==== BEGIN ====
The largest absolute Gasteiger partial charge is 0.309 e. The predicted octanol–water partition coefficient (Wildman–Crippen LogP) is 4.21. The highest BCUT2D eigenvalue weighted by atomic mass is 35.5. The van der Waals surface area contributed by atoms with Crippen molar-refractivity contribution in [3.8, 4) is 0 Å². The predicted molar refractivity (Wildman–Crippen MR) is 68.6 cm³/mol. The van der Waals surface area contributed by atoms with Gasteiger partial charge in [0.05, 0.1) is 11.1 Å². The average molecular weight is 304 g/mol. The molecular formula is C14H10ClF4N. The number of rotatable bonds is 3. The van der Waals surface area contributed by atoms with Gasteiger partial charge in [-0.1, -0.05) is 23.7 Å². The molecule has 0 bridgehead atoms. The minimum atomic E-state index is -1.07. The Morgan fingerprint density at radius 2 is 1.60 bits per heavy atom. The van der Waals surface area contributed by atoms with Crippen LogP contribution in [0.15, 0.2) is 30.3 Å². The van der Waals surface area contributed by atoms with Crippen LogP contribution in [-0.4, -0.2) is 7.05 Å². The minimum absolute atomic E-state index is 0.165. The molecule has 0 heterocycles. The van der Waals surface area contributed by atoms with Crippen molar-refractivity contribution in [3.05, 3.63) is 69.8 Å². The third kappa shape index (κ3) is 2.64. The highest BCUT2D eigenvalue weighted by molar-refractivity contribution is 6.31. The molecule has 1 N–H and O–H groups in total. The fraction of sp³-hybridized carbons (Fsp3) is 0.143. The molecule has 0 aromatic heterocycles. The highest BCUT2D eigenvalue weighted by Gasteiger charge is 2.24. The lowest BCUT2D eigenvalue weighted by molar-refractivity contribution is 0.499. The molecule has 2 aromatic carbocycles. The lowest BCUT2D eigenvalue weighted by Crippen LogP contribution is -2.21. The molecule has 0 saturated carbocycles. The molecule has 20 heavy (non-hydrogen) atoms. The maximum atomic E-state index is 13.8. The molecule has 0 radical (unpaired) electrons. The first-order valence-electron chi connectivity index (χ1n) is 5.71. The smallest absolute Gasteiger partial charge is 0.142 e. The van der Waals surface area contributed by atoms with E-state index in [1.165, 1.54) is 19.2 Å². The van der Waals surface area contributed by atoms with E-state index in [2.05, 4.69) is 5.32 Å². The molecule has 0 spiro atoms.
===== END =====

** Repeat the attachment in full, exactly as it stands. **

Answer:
The largest absolute Gasteiger partial charge is 0.309 e. The predicted octanol–water partition coefficient (Wildman–Crippen LogP) is 4.21. The highest BCUT2D eigenvalue weighted by atomic mass is 35.5. The van der Waals surface area contributed by atoms with Crippen molar-refractivity contribution in [3.8, 4) is 0 Å². The predicted molar refractivity (Wildman–Crippen MR) is 68.6 cm³/mol. The van der Waals surface area contributed by atoms with Gasteiger partial charge in [0.05, 0.1) is 11.1 Å². The average molecular weight is 304 g/mol. The molecular formula is C14H10ClF4N. The number of rotatable bonds is 3. The van der Waals surface area contributed by atoms with Gasteiger partial charge in [-0.1, -0.05) is 23.7 Å². The molecule has 0 bridgehead atoms. The minimum atomic E-state index is -1.07. The Morgan fingerprint density at radius 2 is 1.60 bits per heavy atom. The van der Waals surface area contributed by atoms with Crippen LogP contribution in [0.15, 0.2) is 30.3 Å². The van der Waals surface area contributed by atoms with Crippen LogP contribution in [-0.4, -0.2) is 7.05 Å². The minimum absolute atomic E-state index is 0.165. The molecule has 0 heterocycles. The van der Waals surface area contributed by atoms with Crippen molar-refractivity contribution in [3.05, 3.63) is 69.8 Å². The third kappa shape index (κ3) is 2.64. The highest BCUT2D eigenvalue weighted by molar-refractivity contribution is 6.31. The molecule has 1 N–H and O–H groups in total. The fraction of sp³-hybridized carbons (Fsp3) is 0.143. The molecule has 0 aromatic heterocycles. The highest BCUT2D eigenvalue weighted by Gasteiger charge is 2.24. The lowest BCUT2D eigenvalue weighted by molar-refractivity contribution is 0.499. The molecule has 2 aromatic carbocycles. The lowest BCUT2D eigenvalue weighted by Crippen LogP contribution is -2.21. The molecule has 0 saturated carbocycles. The molecule has 20 heavy (non-hydrogen) atoms. The maximum atomic E-state index is 13.8. The molecule has 0 radical (unpaired) electrons. The first-order valence-electron chi connectivity index (χ1n) is 5.71. The smallest absolute Gasteiger partial charge is 0.142 e. The van der Waals surface area contributed by atoms with E-state index in [1.165, 1.54) is 19.2 Å². The van der Waals surface area contributed by atoms with E-state index in [2.05, 4.69) is 5.32 Å². The molecule has 0 spiro atoms.